Tuesday, November 6, 2007
ESPN Hosts A "NASCAR Day" Without NASCAR
Marty Reid has been working hard for ESPN on both the NHRA and IndyCar Series. He certainly has been an outstanding announcer and of great service to ESPN.
Suddenly, Reid has been turning-up on NASCAR Now, ESPN2's daily NASCAR show. There was never an explanation of why, but it was nice to see him. Perhaps, he was doing some vacation relief duty, even though the series has two regular hosts.
Tuesday night, Reid was once again hosting NASCAR Now, only tonight things would be very different. This episode of the show was ESPN's attempt to host a "NASCAR day" at the end of the season, and discuss some pressing issues about the sport.
Selected to participate were driver Jeff Burton, NASCAR Insider Marty Smith, and veteran Charlotte Observer writer David Poole. Reid informed viewers right at the top of the show that NASCAR President Mike Helton would not be participating due to "scheduling conflicts." NASCAR would not be represented in a TV program about them carried by one of their official TV partners.
Reid led the panel through a question about the length of the season, which broke the ice and let everyone participate. David Poole cut to the chase about the NHIS purchase and the amount of money each race is worth. The season will not be shortened. Several other topics were then discussed, with good results.
Reid then laid-out ESPN's plan to change the way NASCAR races are scored. It was an interesting moment in NASCAR Now history, and one had the feeling that Reid was fully aware of just how off-beat this suggestion was.
Reid tried to make the case that Dale Earnhardt Jr. checking the Redskins score during a race meant the race was too long. As many of us know, Junior is a Redskins fan, and keeps up with the team. Reid unveiled a graphic while asking "how do we make every lap count?"
He proposed that NASCAR divide each race into quarters, just like an NFL game. He continued on to suggest that the purse and the points be split into these quarters in order to make "these guys run hard all day." Reid first turned to Jeff Burton for a reaction.
"Well, the first word that comes to mind is absurd," said Burton. "The goal of racing is to be there at the end. This (ESPN) system would reward people for doing things that would actually hamper they way they finished the race. So, it makes no sense."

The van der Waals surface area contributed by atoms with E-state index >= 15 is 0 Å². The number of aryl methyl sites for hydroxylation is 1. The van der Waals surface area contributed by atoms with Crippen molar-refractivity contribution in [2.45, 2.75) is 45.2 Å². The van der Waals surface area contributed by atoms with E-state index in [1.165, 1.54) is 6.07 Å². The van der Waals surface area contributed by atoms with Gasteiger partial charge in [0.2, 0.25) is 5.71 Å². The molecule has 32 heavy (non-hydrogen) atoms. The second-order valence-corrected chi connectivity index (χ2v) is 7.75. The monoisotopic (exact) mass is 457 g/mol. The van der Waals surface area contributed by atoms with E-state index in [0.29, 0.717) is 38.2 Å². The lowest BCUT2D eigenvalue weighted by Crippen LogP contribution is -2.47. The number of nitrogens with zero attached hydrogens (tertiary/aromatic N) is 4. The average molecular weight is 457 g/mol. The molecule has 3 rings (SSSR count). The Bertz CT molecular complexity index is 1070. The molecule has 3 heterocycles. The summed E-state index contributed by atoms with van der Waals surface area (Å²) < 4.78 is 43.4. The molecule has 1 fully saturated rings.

Burton continued "you used the worst example in the world of Talladega to expose a problem, when in fact we don't have this problem at most race tracks. You have to run hard to be competitive at almost every race track with the exception of Talladega, so I think that (concept) is absurd."
Marty Smith was next, and fled this idea at high speed. He suggested "making winning matter" and mentioned that David Poole had a good idea about this. In "TV land," that is called re-directing the conversation. Smith knew better than to get himself on TV talking about racing in "quarters" like the NFL.
The next topic on the agenda was the Busch Series, which will change to Nationwide Insurance sponsorship next season. This is the one NASCAR series carried exclusively by ESPN. After a brief conversation about Cup drivers "Busch-whacking," Marty Smith chimed-in with some views. They were very interesting.
Smith said "one thing that NASCAR should do is really promote the young kids." He was referring to the youngsters who have raced this season in the Busch Series in almost total anonymity. "Create a separate interest for the fan," continued Smith. His point was that the promotion of the Busch "regulars" is key to this series becoming healthy. Unfortunately, he missed one key issue.
The Busch Series has been ignored by NASCAR Now for the entire season. Somehow, that part slipped his mind. Clearly, NASCAR had entrusted an entire series to ESPN and they had summarily run it into the ground.
Any reader of The Daly Planet this season saw our outrage when the entire NASCAR Countdown show before the Busch Series race at Talladega did not even mention the Busch race. Thirty minutes of Brad Daugherty and company talking to NEXTEL Cup drivers about "the big one" and "drafting" without ever mentioning the actual race they were there to preview.
Incredibly, young Brad Coleman had taken his first Busch Series pole position and was not even interviewed. After the race, Coleman had landed himself a top ten finish and was not interviewed once again. Smith was right in saying that this series needs a distinct identity. What he forgot was his network was the one totally responsible for ignoring these same up-and-coming stars.
The ironic twist is that for over ten months now The Daly Planet has been asking ESPN to include Busch Series highlights and interviews on the Sunday morning and Monday evening one hour NASCAR Now programs. It never happened.
Two or three minutes of Busch Series highlights and interviews should not be a problem. Especially, when every race is carried by ESPN...and NASCAR Now is ESPN's "NASCAR only" TV series. Can this concept be any more fundamental?
Why Erik Kuselias was not hosting this show is anyone's guess. It was suggested that his level of NASCAR knowledge would not lend itself to this type of free-flowing conversation with three experienced personalities. Substitute host Ryan Burr was also nowhere to be found. How Marty Reid wound-up in Bristol on the NASCAR trail is a mystery. At least he was the right man for the job and someone viewers trust.
There are so many good news items to discuss, and getting these three "experts" together was a great idea. Hopefully, it will happen again soon.
Certainly, one thing fans will be talking about is ESPN suggesting that NASCAR races be like NFL games and played in four quarters. Also, the network making the case that the change is needed because that is the only way drivers would "run hard all the time." It certainly has been a long season.
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